Herrera Beutler bill would let reserve medical officers defer retirement

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Rep. Jaime Herrera Beutler, R-Battle Ground, introduced a bill that would allow reserve medical officers to defer their mandatory retirement if the military determines a need for their continued service.

The Reserve Medical Officer Parity Act, introduced Tuesday, gives military department secretaries authority to postpone a reserve officer’s retirement by granting the same extension offered to officers in the regular commissioned military.

Currently, all reserve medical officers are required to retire at 68. In the Army, about half of the total medical officers are in the reserves.

“Congress should give the military the tools it needs to ensure troop readiness, and an important part of that is providing our service members with quality medical care in a timely manner while serving,” Herrera Beutler said in a media release. “When the military has a need for more doctors, medical specialists and surgeons, they should be able to extend reserve medical officers’ service to help meet that need.”

The bill would allow each branch of the military to extend a medical reserve officer’s retirement age past 68 if they determine a need for more medical personnel. The status and length of an individual officer’s deferment would be determined on a case-by-case basis.

Angie Riesterer, a spokesperson for Herrera Beutler’s office, clarified the officer would need to give his or her consent to continue serving if the military chooses to retain the officer past retirement age. It wouldn’t be a top-down decision.

According to the media release from Herrera Beutler, the issue of forced retirement was first raised by Dr. Mike Kelly, a Vancouver surgeon who served in the reserves.

“I served as a surgeon in the reserves beginning after 9/11 with multiple overseas deployments and continued actively in my local hospital unit,” Kelly said in the press release. “When I applied to extend my service after the retirement age, I was told that the law governing military matters prevented me from continuing in service to the country, the Army and our unit.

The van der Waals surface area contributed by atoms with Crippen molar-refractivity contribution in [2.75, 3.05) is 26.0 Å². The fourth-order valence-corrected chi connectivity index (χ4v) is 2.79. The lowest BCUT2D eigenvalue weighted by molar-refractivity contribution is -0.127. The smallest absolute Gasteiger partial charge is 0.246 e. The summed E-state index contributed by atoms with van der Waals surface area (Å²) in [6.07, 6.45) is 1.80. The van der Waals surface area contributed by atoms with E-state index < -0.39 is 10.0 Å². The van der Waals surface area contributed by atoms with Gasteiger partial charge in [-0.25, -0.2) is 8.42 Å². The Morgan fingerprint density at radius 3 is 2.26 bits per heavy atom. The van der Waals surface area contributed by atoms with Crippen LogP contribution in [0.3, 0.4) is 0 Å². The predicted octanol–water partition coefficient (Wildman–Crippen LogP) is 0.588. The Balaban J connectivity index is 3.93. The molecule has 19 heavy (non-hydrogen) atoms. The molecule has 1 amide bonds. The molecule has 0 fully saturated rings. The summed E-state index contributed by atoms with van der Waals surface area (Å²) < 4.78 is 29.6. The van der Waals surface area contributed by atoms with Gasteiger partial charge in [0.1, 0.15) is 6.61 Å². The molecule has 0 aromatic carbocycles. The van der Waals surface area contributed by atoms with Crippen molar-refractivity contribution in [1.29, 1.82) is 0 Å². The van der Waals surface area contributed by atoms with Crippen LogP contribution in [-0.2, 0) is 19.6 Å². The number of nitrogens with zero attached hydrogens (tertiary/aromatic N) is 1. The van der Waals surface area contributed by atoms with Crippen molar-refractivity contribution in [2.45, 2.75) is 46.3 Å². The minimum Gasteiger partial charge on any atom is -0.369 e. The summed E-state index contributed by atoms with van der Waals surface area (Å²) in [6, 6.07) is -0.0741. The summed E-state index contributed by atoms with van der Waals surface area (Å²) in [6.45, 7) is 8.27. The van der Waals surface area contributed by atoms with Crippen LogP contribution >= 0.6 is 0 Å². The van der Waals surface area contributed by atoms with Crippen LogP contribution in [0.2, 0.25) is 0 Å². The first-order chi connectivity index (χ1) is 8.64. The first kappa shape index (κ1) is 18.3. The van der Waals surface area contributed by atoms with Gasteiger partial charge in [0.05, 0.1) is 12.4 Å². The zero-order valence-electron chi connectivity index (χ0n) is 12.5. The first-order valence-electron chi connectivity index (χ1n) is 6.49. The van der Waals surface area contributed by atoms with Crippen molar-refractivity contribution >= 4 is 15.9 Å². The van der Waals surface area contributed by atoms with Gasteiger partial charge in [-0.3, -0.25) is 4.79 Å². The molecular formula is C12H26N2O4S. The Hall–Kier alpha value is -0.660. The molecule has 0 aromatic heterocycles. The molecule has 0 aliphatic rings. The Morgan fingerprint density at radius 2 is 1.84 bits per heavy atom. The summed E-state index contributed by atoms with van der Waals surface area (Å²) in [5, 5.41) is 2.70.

“Herrera Beutler’s bill is important for those in the reserves who are capable and want to continue serving their country,” Kelly continued.

The Reserve Medical Officer Parity Act is the latest of the congresswoman’s narrowly targeted bills designed to improve military affairs.

Earlier this year, Herrera Beutler introduced H.R. 1448, which would expand a home mortgage loan program to active-duty Purple Heart recipients.

The legislation would waive the funding fee, up to $10,000, for a Department of Veterans Affairs home loan program among current military members who were wounded in action. Currently, the fee waiver is only available to veterans, not active-duty service members. The change would affect around 8,000 people nationwide.

Before that, Herrera Beutler’s Protecting Military Honor Act would have established a confidential process among military discharge review boards, so that sexual assault survivors who served in the military could contest the terms and characterization of their discharge. The bill has been sitting in committee since July 2017.


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